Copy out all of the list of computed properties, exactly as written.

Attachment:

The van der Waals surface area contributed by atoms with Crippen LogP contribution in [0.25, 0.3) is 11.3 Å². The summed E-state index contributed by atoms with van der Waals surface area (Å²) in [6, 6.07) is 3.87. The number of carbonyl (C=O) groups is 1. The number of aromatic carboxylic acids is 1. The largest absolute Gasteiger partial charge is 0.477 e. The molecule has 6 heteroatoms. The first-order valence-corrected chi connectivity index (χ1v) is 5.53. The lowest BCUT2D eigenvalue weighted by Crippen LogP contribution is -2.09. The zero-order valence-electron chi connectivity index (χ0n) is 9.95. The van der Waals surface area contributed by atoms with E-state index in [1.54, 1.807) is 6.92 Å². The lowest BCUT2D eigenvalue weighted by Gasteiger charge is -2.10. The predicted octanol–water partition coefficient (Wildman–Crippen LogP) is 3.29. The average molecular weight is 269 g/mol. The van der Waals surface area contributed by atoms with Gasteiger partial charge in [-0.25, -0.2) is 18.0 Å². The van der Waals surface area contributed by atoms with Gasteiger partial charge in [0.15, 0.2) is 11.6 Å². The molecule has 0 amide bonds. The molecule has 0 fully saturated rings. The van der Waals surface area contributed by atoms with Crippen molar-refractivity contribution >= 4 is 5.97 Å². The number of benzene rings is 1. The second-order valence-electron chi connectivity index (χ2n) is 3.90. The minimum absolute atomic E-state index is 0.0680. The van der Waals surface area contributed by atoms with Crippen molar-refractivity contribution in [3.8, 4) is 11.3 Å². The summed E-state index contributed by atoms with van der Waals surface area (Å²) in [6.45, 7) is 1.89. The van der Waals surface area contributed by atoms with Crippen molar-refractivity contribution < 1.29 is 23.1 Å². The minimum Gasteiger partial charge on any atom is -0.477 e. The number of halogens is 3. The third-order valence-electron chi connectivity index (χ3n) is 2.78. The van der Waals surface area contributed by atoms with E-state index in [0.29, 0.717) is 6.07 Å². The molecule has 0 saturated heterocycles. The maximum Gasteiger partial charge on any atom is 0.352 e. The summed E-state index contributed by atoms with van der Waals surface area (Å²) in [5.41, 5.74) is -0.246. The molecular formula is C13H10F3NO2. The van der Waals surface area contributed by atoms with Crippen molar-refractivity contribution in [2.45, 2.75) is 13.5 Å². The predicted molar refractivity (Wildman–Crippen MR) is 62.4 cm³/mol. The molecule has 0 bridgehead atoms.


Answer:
The van der Waals surface area contributed by atoms with Crippen LogP contribution in [0.25, 0.3) is 11.3 Å². The summed E-state index contributed by atoms with van der Waals surface area (Å²) in [6, 6.07) is 3.87. The number of carbonyl (C=O) groups is 1. The number of aromatic carboxylic acids is 1. The largest absolute Gasteiger partial charge is 0.477 e. The molecule has 6 heteroatoms. The first-order valence-corrected chi connectivity index (χ1v) is 5.53. The lowest BCUT2D eigenvalue weighted by Crippen LogP contribution is -2.09. The zero-order valence-electron chi connectivity index (χ0n) is 9.95. The van der Waals surface area contributed by atoms with E-state index in [1.54, 1.807) is 6.92 Å². The lowest BCUT2D eigenvalue weighted by Gasteiger charge is -2.10. The predicted octanol–water partition coefficient (Wildman–Crippen LogP) is 3.29. The average molecular weight is 269 g/mol. The van der Waals surface area contributed by atoms with Gasteiger partial charge in [-0.25, -0.2) is 18.0 Å². The van der Waals surface area contributed by atoms with Gasteiger partial charge in [0.15, 0.2) is 11.6 Å². The molecule has 0 amide bonds. The molecule has 0 fully saturated rings. The van der Waals surface area contributed by atoms with Crippen molar-refractivity contribution >= 4 is 5.97 Å². The number of benzene rings is 1. The second-order valence-electron chi connectivity index (χ2n) is 3.90. The minimum absolute atomic E-state index is 0.0680. The van der Waals surface area contributed by atoms with Crippen molar-refractivity contribution in [3.8, 4) is 11.3 Å². The summed E-state index contributed by atoms with van der Waals surface area (Å²) in [6.45, 7) is 1.89. The van der Waals surface area contributed by atoms with Crippen molar-refractivity contribution < 1.29 is 23.1 Å². The minimum Gasteiger partial charge on any atom is -0.477 e. The number of halogens is 3. The third-order valence-electron chi connectivity index (χ3n) is 2.78. The van der Waals surface area contributed by atoms with E-state index in [0.29, 0.717) is 6.07 Å². The molecule has 0 saturated heterocycles. The maximum Gasteiger partial charge on any atom is 0.352 e. The summed E-state index contributed by atoms with van der Waals surface area (Å²) in [5.41, 5.74) is -0.246. The molecular formula is C13H10F3NO2. The van der Waals surface area contributed by atoms with Crippen molar-refractivity contribution in [2.45, 2.75) is 13.5 Å². The predicted molar refractivity (Wildman–Crippen MR) is 62.4 cm³/mol. The molecule has 0 bridgehead atoms.